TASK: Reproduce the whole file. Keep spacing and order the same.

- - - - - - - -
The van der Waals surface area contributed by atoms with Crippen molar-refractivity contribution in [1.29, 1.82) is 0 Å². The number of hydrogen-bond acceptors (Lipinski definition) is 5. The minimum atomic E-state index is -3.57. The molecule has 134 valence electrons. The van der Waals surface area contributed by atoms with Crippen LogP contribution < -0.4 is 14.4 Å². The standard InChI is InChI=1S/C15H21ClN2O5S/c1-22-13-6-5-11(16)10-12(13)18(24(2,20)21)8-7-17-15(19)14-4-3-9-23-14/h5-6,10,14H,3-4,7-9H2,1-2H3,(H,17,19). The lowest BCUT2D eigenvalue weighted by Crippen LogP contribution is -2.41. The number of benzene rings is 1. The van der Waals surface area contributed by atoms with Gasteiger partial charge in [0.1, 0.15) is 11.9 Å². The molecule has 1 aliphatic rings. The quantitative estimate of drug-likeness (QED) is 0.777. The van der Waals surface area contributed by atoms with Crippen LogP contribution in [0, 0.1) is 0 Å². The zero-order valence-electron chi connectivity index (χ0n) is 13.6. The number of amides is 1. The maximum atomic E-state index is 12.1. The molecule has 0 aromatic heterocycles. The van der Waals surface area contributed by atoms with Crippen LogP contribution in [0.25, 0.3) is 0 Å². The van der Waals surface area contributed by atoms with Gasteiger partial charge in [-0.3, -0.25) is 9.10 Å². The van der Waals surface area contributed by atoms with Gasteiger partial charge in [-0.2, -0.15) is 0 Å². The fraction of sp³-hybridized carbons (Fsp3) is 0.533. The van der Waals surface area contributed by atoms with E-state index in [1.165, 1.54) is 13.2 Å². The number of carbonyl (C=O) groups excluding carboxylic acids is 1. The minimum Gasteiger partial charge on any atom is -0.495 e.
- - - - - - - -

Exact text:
The van der Waals surface area contributed by atoms with Crippen molar-refractivity contribution in [1.29, 1.82) is 0 Å². The number of hydrogen-bond acceptors (Lipinski definition) is 5. The minimum atomic E-state index is -3.57. The molecule has 134 valence electrons. The van der Waals surface area contributed by atoms with Crippen LogP contribution < -0.4 is 14.4 Å². The standard InChI is InChI=1S/C15H21ClN2O5S/c1-22-13-6-5-11(16)10-12(13)18(24(2,20)21)8-7-17-15(19)14-4-3-9-23-14/h5-6,10,14H,3-4,7-9H2,1-2H3,(H,17,19). The lowest BCUT2D eigenvalue weighted by Crippen LogP contribution is -2.41. The number of benzene rings is 1. The van der Waals surface area contributed by atoms with Gasteiger partial charge in [0.1, 0.15) is 11.9 Å². The molecule has 1 aliphatic rings. The quantitative estimate of drug-likeness (QED) is 0.777. The van der Waals surface area contributed by atoms with Crippen LogP contribution in [0, 0.1) is 0 Å². The zero-order valence-electron chi connectivity index (χ0n) is 13.6. The number of amides is 1. The maximum atomic E-state index is 12.1. The molecule has 0 aromatic heterocycles. The van der Waals surface area contributed by atoms with Crippen LogP contribution in [0.25, 0.3) is 0 Å². The van der Waals surface area contributed by atoms with Gasteiger partial charge in [-0.3, -0.25) is 9.10 Å². The van der Waals surface area contributed by atoms with Gasteiger partial charge in [-0.2, -0.15) is 0 Å². The fraction of sp³-hybridized carbons (Fsp3) is 0.533. The van der Waals surface area contributed by atoms with E-state index in [1.165, 1.54) is 13.2 Å². The number of carbonyl (C=O) groups excluding carboxylic acids is 1. The minimum Gasteiger partial charge on any atom is -0.495 e.